At this point, the numbers themselves really don’t matter. Up or down, hit or miss, what’s only-too-clear is how they are, continuously, in the same post-2018 malaise. The best months or quarters would only have once qualified as among the worst; while the current bad estimates reach new lows of worst.

The specifics anyway: real GDP was better than expected, slightly, rising 4.8% year-over-year instead of slowing a touch from Q4 2021’s really low level. Quarter-over-quarter, China’s NBS says (I know, manipulated is all we have to go on) GDP at constant prices increased 1.3%, which, as I just wrote, merely continues the same level of not-good.

Apart from GDP, the Big Three of Retail Sales, Industrial Production, and Fixed Asset Investment (FAI) – each updated for the month of March 2022 – all disappointed regardless of whether one or another matched or exceeded current estimates by the slimmest margin.

IP last month rose a dim 5.0% year-over-year, blamed on COVID rather than 19th Congress Xi. That somewhat matches the sentiment data already provided by the NBS’s PMI which dropped below 50 for the same month of March; with more downside room to spare in each.

Compared to March 2019, pre-corona, China’s industrial output has scraped together a 5.8% growth rate, annualized, for all three years. As I have to write every month now, it used to be 8% was considered a long-run floor; then it was 7%; nowadays, a three-year of less than six per is being touted as success and inflationary global growth.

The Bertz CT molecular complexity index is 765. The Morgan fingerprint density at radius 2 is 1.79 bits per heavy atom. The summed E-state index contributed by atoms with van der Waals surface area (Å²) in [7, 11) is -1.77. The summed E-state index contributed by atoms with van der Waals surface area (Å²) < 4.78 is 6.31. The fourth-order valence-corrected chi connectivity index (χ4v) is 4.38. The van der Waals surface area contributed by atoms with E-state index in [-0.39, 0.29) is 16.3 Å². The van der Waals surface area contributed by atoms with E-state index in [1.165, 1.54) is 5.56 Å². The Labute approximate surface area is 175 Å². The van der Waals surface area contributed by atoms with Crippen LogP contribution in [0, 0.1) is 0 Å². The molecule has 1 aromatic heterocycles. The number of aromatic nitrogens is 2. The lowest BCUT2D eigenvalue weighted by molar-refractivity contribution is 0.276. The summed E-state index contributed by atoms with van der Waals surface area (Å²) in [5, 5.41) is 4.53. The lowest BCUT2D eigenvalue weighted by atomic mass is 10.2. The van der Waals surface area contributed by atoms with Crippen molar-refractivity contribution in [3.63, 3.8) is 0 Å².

FAI had surprised to the upside in last month’s January-February update, no longer for the vastly more voluminous March. According to the latest estimates, accumulated (meaning, YTD including surprising Jan-Feb) FAI rose just 9.3% from the first three months of 2021. That was down rather sharply from 12.2% posted during the prior pair, meaning a considerable slowdown just the one updated month.

Blamed on COVID, what else?

Then there are China’s consumers, who, since Xi first took over a decade ago, have been said to lead the Chinese economy’s transformation (rebalancing) away from investment-industry first and into the Western-style Maoist 21st century wealth-driven dream. If that was ever a realistic goal, oh boy.

NBS estimates put total retail sales down 3.5% (off the chart below) in March 2022 compared to a not-really-robust March 2021. Yes, Shanghai makes some of this difference, but the real difference is, like GDP, ever since 2018 long before the coronavirus. That latter factor merely produces more low in these new lows, having nothing to do with its very well-established multi-year trajectory.

Total retail sales are now so far behind, and so consistently behind, even their lowered 2019 trend that it can’t really be about pandemic politics so much as political economy.

Shanghai’s lockdown, therefore, a response to it as much as the reason for the sinking of retail sales in March 2022.

For many who bought into globally synchronized growth way back when, it only seems as if Xi’s tough-guy stance is something new, a locked-in health-related attempt to save face under surprising COVID struggles. No. This is so much more than the virus.

The real disease infects the global economy. Xi Jinping certainly isn’t its first nor primary author. Give the man some credit, though: the guy’s been authoritative on the subject as he’s acted more authoritarian in as many ways as he can imagine.